At the end of the COP26 UN Climate Conference, the European Commission supported the consensus reached by over 190 countries after two weeks of intense negotiations. COP26 resulted in the completion of the Paris Agreement rulebook and kept the Paris targets alive, giving us a chance of limiting global warming to 1.5 degrees Celsius. Three objectives were set at the start of COP26: First, to get commitments to cut emissions to keep within reach the global warming limit of 1.5 degrees. Second, to reach the target of 100 billion dollars per year of climate finance to developing and vulnerable countries. And third, to get agreement on the Paris rulebook. Under the Paris Agreement, 195 countries set a target to keep average global temperature change below 2°C and as close as possible to 1.5°C. Before COP26, the planet was on course for a dangerous 2.7°C of global warming. Based on new announcements made during the Conference, experts estimate that we are now on a path to between 1.8°C and 2.4°C of warming.
In order to deliver on these promises, COP26 also agreed for the first time to accelerate efforts towards the phase-down of unabated coal power and inefficient fossil fuel subsidies, and recognized the need for support towards a just transition. COP26 also completed the technical negotiations on the so-called Paris Agreement Rulebook, which fixes the transparency and reporting requirements for all Parties to track progress against their emission reduction targets. The Rulebook also includes the Article 6 mechanisms, which set out the functioning of international carbon markets to support further global cooperation on emission reductions.
On climate finance, the agreed text commits developed countries to double the collective share of adaptation finance within the $100 billion annual target for 2021-2025, and to reach the $100 billion goal as soon as possible. Parties also commit to a process to agree on long-term climate finance beyond 2025. The COP also decided to establish a dialogue between parties, stakeholders and relevant organizations to support efforts to avert, minimize and address loss and damage associated with climate change.
On 1-2 November, President Ursula von der Leyen represented the Commission at the World Leaders Summit which opened COP26. The President pledged €1 billion in funding for the Global Forests Finance Pledge on 1 November. On 2 November, the EU announced a Just Energy Transition Partnership with South Africa and officially launched the Global Methane Pledge, a joint EU-US initiative which has mobilized over 100 countries to cut their collective methane emissions by at least 30% by 2030, compared to 2020 levels. President von der Leyen also kicked off the EU-Catalyst partnership with Bill Gates and EIB President Werner Hoyer. From 7 to 13 November, Executive Vice-President Frans Timmermans led the EU negotiating team in Glasgow. On 9 November, Mr Timmermans announced a new pledge of €100 million in finance for the Climate Adaptation Fund, by far the biggest pledge for the Adaptation Fund made by donors at COP26. It comes on top of significant contributions already announced by Member States, and also confirms the EU’s supporting role to the informal Champions Group on Adaptation Finance.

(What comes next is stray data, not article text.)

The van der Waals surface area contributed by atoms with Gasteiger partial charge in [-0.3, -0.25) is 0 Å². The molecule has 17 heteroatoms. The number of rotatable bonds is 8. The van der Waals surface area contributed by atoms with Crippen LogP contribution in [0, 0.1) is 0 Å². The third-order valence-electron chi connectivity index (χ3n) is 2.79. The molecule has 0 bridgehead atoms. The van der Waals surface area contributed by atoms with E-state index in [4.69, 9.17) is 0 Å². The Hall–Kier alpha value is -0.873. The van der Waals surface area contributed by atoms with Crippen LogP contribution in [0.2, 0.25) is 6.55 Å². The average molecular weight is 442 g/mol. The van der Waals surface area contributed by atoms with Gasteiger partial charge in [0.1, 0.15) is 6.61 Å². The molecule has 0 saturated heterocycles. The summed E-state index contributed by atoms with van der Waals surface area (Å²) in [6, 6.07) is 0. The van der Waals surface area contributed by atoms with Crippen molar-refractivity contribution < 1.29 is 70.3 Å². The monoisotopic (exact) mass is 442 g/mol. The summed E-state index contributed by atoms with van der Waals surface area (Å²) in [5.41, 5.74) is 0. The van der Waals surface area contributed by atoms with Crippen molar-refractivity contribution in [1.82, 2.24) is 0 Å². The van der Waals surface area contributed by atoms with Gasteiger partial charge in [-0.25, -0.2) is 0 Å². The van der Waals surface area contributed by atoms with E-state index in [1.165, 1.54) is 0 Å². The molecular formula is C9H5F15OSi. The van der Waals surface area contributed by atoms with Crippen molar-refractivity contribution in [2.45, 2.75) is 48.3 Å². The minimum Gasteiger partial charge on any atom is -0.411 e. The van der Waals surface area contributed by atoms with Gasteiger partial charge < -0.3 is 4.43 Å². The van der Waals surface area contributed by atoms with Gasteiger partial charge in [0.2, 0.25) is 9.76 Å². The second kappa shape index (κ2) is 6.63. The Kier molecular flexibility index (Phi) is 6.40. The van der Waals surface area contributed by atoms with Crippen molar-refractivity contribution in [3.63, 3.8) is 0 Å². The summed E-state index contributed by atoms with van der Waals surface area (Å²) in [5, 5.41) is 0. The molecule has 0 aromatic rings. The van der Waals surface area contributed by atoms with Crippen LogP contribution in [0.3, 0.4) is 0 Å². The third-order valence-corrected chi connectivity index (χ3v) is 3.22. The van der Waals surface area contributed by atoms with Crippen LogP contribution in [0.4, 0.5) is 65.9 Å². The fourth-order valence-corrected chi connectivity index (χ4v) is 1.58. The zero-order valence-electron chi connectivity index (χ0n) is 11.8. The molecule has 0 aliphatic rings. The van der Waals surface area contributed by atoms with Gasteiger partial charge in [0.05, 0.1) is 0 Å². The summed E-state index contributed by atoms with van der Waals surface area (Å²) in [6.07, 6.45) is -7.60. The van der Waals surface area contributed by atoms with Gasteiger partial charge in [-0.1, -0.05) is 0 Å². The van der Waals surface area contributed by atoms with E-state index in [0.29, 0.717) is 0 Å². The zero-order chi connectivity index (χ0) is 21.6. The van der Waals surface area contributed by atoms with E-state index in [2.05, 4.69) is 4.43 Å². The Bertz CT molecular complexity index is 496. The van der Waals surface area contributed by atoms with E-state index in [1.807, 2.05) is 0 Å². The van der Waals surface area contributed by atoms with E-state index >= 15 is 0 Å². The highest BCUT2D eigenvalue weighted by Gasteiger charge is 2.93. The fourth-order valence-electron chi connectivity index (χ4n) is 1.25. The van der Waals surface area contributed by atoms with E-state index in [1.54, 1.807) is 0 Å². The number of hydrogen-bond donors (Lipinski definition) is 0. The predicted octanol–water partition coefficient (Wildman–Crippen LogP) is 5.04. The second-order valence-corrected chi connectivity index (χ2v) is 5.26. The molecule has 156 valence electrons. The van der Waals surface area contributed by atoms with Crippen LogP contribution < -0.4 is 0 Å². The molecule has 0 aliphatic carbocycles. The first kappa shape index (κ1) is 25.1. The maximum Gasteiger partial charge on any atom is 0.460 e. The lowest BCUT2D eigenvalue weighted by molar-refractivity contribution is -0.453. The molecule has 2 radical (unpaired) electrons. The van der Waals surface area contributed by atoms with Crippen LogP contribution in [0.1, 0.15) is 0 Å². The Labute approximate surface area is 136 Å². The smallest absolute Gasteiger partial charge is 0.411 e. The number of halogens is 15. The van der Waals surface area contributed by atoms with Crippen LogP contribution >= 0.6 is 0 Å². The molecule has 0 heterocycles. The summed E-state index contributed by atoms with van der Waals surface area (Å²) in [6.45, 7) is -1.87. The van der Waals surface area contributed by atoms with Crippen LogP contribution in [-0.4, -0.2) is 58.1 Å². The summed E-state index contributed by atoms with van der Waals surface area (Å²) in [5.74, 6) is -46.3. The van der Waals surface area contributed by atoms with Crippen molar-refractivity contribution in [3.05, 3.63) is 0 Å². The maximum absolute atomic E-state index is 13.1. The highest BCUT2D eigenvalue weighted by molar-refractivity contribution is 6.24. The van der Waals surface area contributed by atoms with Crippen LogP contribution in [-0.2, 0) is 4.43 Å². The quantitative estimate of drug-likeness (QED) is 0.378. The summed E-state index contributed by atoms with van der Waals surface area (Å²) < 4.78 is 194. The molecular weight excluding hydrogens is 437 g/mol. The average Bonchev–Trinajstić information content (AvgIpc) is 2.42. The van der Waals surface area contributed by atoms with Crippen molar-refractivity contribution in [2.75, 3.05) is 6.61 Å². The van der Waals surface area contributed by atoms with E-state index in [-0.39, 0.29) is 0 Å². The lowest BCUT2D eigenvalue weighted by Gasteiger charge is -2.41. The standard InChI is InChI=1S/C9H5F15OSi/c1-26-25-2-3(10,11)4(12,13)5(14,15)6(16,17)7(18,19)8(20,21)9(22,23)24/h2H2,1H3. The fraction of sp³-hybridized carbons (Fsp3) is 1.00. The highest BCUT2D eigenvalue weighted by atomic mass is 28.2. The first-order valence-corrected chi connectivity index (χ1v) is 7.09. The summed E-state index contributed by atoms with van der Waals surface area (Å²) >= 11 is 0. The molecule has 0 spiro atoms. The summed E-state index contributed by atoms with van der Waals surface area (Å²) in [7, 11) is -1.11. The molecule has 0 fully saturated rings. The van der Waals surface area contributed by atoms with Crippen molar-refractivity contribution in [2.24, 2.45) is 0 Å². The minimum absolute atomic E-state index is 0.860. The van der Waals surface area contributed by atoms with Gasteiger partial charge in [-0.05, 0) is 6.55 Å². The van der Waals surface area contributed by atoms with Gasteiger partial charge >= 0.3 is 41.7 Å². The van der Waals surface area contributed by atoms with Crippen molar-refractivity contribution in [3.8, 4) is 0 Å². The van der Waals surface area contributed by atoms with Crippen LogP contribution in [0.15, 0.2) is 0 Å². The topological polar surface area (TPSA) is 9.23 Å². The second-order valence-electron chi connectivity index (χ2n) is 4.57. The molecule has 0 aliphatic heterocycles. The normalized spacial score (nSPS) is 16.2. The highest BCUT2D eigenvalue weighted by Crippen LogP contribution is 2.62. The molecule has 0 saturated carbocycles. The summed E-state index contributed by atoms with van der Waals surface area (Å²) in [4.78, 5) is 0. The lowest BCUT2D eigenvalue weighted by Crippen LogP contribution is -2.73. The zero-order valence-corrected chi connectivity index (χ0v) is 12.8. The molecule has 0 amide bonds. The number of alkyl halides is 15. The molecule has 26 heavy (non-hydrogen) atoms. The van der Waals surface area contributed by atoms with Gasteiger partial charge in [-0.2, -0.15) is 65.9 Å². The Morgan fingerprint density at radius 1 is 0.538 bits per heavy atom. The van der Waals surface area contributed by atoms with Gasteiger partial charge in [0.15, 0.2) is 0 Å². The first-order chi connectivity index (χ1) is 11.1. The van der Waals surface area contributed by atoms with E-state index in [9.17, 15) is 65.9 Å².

During the conference, the EU hosted over 150 side events at the EU Pavilion in Glasgow and online. These events, organized by a variety of countries and organizations from Europe and around the world, addressed a broad range of climate-related issues, such as the energy transition, sustainable finance and research and innovation. Over 20,000 registered to the online platform.
The European Union is a global leader in climate action, having already cut its greenhouse gas emissions by over 30% since 1990, while growing its economy by over 60%. With the European Green Deal, presented in December 2019, the EU further raised its climate ambition by committing to reaching climate neutrality by 2050. This objective became legally binding with the adoption and entry into force of the European Climate Law. The Climate Law also sets an intermediate target of reducing net greenhouse gas emissions by at least 55% by 2030, compared to 1990 levels. This 2030 target was communicated to the UNFCCC in December 2020 as the EU’s NDC under the Paris Agreement. In order to deliver on these commitments, the European Commission presented a package of proposals in July 2021 to make the EU’s climate, energy, land use, transport and taxation policies fit for reducing net greenhouse gas emissions by at least 55% by 2030.
Developed countries have committed to mobilize a total of $100 billion per year of international climate finance from 2020 until 2025 to help the most vulnerable countries and small island states in particular in their mitigation and adaptation efforts. The EU is the largest donor, contributing over a third of the current pledges, accounting for €23.39 billion ($27 billion) of climate finance in 2020. President von der Leyen recently announced an additional € 4 billion from the EU budget for climate finance until 2027.
Source: European Commission